completionGenerates shell completion scripts
contextInterface for setting and managing Pulsar Context(s)
functionsInterface for managing Pulsar Functions (lightweight, Lambda-style compute processes that work with Pulsar)
function-workerOperations to collect function-worker statistics
namespacesOperations about namespaces
ns-isolation-policyOperations about namespace isolation policy
oauth2Operations about oauth2
packageOperations about packages
pluginOperations about plugins
resource-quotasOperations about resource quotas
schemasOperations related to Schemas associated with Pulsar topics
sinksInterface for managing Pulsar IO sinks (egress data from Pulsar)
sourcesInterface for managing Pulsar IO Sources (ingress data into Pulsar)
statusCheck service(broker or proxy) status
subscriptionsOperations about subscription(s)
tenantsOperations about tenant(s)
tokenOperations of token
topicsOperations about topic(s)

Operations (command)

Specifies the operation to be performed on one or more resources. This argument is required. Common operations include create, get, delete, update, and list.

To learn more about command operations, see the pulsarctl reference documentation.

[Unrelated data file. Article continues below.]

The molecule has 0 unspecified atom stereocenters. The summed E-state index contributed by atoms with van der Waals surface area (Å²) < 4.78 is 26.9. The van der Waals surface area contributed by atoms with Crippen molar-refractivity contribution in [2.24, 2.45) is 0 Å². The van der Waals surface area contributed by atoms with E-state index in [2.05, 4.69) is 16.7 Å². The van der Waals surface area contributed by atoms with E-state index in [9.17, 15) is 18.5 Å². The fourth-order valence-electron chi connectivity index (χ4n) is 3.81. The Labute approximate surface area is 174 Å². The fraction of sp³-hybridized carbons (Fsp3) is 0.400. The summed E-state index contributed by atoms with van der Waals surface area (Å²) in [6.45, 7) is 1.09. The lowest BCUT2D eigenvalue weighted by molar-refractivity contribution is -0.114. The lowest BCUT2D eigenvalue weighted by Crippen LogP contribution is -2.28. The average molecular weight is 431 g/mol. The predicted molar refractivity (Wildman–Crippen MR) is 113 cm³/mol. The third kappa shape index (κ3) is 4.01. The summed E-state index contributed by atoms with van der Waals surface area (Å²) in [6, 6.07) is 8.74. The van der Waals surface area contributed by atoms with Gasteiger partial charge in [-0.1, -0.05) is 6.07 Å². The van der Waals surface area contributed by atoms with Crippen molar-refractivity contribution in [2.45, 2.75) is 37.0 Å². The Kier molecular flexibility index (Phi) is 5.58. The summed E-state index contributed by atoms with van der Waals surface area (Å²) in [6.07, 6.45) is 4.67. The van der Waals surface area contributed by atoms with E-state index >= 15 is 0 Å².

Resource Name (name)

Specifies the name of the resource. This argument is required.


name is case-sensitive.

For example, pulsarctl topics list public/default, where pulsar/default is the namespace name.

Flags (flags)

Specifies the flags. This argument is optional.

For example, you can use the -s or --admin-service-url flags to specify the address and port of the admin web service URL that pulsarctl connects to.


Flags that you specify from the command line override the default values and corresponding environment variables.


  • If you need help, run pulsarctl help from the terminal window.
  • For more information about pulsarctl, see [pulsarctl](link to pulsarctl website).

Output options